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If you’re a single mom on Mother’s Day you might be dreading the holiday. After experiencing 10 Mother’s Days as a single parent, I’ve got some tips on how to make the most out of the day whether you’ve got your kids on the holiday or not.
Let’s be real – Mother’s Day never really lives up to any mom’s expectations.
Okay, maybe it did when it was your first mother’s day and you were so delighted to have a baby, and you were happily married. If that was your story.
But after that first holiday, we wait in anticipation for our children to appreciate us on Mother’s Day, and we’re met with little recognition that it’s even a special day.
There’s fighting among siblings, the laundry piles up, the kids are still hungry and if you’re a single mom, then it all still falls on you to take care of.
When you’re a single mom on mother’s day
As a single mom on Mother’s Day, you end up feeling a little resentful as the day progresses like a typical day while well-meaning family members and strangers look adoringly at your kids tell you “Happy Mother’s Day” and you convince yourself to be thankful.
I’ve experienced almost ten Mother’s Days as a single mom, and for the majority of them, I didn’t have my kids on the actual holiday until 5 pm. It’s just the way our custody schedule works.
As my children have gotten older, I’d expect text messages in the morning telling me Happy Mother’s Day, and I’ve found some years, that doesn’t even happen.
But I’ve learned not to get upset with my kids or with my situation.
So how do we as single moms make the most out of Mother’s Day and learn to enjoy it?
Whether you spend the holiday alone as I often do or spend it with your kids and no one to help you, Mother’s Day is still for YOU.
How to Enjoy Mother’s Day as a Single Mom
1. Make a plan
Don’t let Mother’s Day sneak up on you. And most importantly, don’t wait to see what the kids will do for you because the answer is probably not much.
You decide: how you want to spend YOUR DAY?
Whether you’ll be with your kids or not, consider what sounds like a beautiful day to you considering the money you have and the constraints you have: money, childcare, if you have to work, etc.
Don’t have the kids?
If you are by yourself, maybe you’ll want to go to church, plant flowers, take a long walk by a lake, or somewhere you don’t usually have time to wander. Do you have other friends that don’t have kids that you can make brunch plans with?
Maybe you could volunteer, buy some flowers, give them away, keep them for yourself, get a pedicure or massage. Plan for a day that you look forward to.
Have the kids but no help?
If you have your kids, is there a family activity you’ve wanted to do, but the kids haven’t been 100% on board? Mother’s Day is the perfect time to cash in on your day. Or get together with another single mom and her kids and let the kids play while the two of you catch up.
Make your favorite drink, splurge, and take the kids to a movie or a park where you can enjoy the outdoors, grabbing lunch on the way, so you don’t have to cook.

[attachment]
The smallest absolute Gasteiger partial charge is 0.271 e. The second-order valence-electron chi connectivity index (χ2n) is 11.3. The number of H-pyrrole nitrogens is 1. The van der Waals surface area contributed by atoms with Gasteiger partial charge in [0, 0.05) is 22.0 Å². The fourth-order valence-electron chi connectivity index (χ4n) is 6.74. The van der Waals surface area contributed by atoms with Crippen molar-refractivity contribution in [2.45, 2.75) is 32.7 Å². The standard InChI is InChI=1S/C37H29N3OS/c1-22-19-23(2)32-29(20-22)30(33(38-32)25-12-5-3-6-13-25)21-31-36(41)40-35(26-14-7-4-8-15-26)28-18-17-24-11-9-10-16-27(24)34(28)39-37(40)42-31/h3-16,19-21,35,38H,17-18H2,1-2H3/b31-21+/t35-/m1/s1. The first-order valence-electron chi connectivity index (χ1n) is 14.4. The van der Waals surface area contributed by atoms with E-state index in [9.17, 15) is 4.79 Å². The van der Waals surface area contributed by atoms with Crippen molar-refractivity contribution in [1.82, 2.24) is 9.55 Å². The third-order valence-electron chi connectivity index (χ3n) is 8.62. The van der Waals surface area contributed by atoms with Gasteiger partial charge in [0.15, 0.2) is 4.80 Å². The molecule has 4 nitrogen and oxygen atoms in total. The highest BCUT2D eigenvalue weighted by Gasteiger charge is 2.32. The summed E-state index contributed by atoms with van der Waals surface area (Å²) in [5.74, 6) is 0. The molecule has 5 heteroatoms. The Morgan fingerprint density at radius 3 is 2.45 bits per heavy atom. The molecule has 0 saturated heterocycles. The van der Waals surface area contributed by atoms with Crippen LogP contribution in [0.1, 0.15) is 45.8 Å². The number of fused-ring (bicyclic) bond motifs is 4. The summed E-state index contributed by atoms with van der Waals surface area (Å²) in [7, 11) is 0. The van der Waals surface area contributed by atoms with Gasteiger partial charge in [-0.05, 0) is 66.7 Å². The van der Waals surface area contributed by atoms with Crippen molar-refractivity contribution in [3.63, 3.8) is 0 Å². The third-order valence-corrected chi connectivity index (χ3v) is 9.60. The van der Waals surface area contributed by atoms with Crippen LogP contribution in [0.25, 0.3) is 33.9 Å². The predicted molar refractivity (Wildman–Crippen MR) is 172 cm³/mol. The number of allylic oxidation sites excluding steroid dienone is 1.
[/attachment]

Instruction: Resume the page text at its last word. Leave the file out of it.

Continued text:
Mother’s Day is a holiday, and just like any other holiday or birthday, you need to buy the recipient (YOU) a present. I have a running budget for all the presents I buy during the year, so Mother’s Day just gets added in there.
If you aren’t one for budgeting, that’s fine – but don’t skip the present! You deserve a present!
If your kids are old enough, you may decide to give them the money to buy you a present or give their grandparents the money to go with them to buy you a present.
Don’t shy away from saying what you want. And you want (deserve) a present. If you were married, most likely, you’d have to be straightforward with your spouse about a gift.
Kids are no different. By their very nature, kids are selfish – and not in the wrong way. It’s just the way their brains work when they’re young.
Or you may decide to go out by yourself and buy your gift. Whatever gives you the most JOY.
Just make sure if you buy the present you don’t skimp and try to save some of the money or buy something more practical for the family. As long as you’ve budgeted the money and you’re not going into debt, you should be able to do this without any guilt.
While we’re on the subject of gifts, if you have the extra cash, buying gifts for other moms in your life is a beautiful surprise to give to others. Your mom and grandmas, of course, but also friends and aunts.
If you’re short on cash, consider making or baking them something. Just think how much you would appreciate it!
3. Involve the Kids
As mentioned above, your kids can buy you a gift, be straightforward with them. Or set them up with paper and crayons if they’re younger and have them color you a card. You can get print-off coloring pages to keep them busy here specifically for mother’s day.
Not only will this activity make your children feel good it’ll also get them into the habit of giving to others.
Or if you have your children on Mother’s Day, talk to them about your expectations. Maybe all you want for the day is to sleep in or one day of no fighting. Perhaps you’d love it for your daughter to give you a pedicure or to go one afternoon without her phone attached to her face.
If you don’t see your children on the actual day, as the majority of my Mother’s Days, you can always celebrate Mother’s Day on another day. I’ve done this for my children’s birthday’s over the years and other holidays when my custody schedule didn’t work out as I would have liked.
Sometimes we have to reframe our thinking around the day and not make it so prominent in our minds.